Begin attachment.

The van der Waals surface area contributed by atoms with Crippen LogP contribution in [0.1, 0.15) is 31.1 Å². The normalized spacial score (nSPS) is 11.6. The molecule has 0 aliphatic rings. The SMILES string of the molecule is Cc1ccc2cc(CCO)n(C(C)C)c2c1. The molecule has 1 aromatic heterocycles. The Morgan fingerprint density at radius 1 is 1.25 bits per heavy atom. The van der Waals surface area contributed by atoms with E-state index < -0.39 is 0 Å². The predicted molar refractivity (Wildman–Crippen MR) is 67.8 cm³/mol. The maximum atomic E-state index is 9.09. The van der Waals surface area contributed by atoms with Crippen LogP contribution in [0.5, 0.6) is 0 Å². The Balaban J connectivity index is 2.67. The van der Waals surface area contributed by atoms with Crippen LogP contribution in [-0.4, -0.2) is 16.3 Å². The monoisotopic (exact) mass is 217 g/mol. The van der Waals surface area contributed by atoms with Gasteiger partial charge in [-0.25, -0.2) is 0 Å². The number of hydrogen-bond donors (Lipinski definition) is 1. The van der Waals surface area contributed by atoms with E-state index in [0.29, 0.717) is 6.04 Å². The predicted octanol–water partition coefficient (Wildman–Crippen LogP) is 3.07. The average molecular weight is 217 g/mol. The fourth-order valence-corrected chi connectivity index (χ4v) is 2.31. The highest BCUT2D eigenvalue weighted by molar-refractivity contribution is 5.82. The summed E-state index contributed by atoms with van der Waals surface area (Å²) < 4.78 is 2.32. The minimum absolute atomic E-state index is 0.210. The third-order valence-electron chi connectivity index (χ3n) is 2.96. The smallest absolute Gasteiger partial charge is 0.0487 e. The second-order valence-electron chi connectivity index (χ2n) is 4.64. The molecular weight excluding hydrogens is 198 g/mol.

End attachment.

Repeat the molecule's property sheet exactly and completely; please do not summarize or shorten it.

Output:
The van der Waals surface area contributed by atoms with Crippen LogP contribution in [0.1, 0.15) is 31.1 Å². The normalized spacial score (nSPS) is 11.6. The molecule has 0 aliphatic rings. The SMILES string of the molecule is Cc1ccc2cc(CCO)n(C(C)C)c2c1. The molecule has 1 aromatic heterocycles. The Morgan fingerprint density at radius 1 is 1.25 bits per heavy atom. The van der Waals surface area contributed by atoms with E-state index < -0.39 is 0 Å². The predicted molar refractivity (Wildman–Crippen MR) is 67.8 cm³/mol. The maximum atomic E-state index is 9.09. The van der Waals surface area contributed by atoms with Crippen LogP contribution in [0.5, 0.6) is 0 Å². The Balaban J connectivity index is 2.67. The van der Waals surface area contributed by atoms with Crippen LogP contribution in [-0.4, -0.2) is 16.3 Å². The monoisotopic (exact) mass is 217 g/mol. The van der Waals surface area contributed by atoms with Gasteiger partial charge in [-0.25, -0.2) is 0 Å². The number of hydrogen-bond donors (Lipinski definition) is 1. The van der Waals surface area contributed by atoms with E-state index in [0.29, 0.717) is 6.04 Å². The predicted octanol–water partition coefficient (Wildman–Crippen LogP) is 3.07. The average molecular weight is 217 g/mol. The fourth-order valence-corrected chi connectivity index (χ4v) is 2.31. The highest BCUT2D eigenvalue weighted by molar-refractivity contribution is 5.82. The summed E-state index contributed by atoms with van der Waals surface area (Å²) < 4.78 is 2.32. The minimum absolute atomic E-state index is 0.210. The third-order valence-electron chi connectivity index (χ3n) is 2.96. The smallest absolute Gasteiger partial charge is 0.0487 e. The second-order valence-electron chi connectivity index (χ2n) is 4.64. The molecular weight excluding hydrogens is 198 g/mol.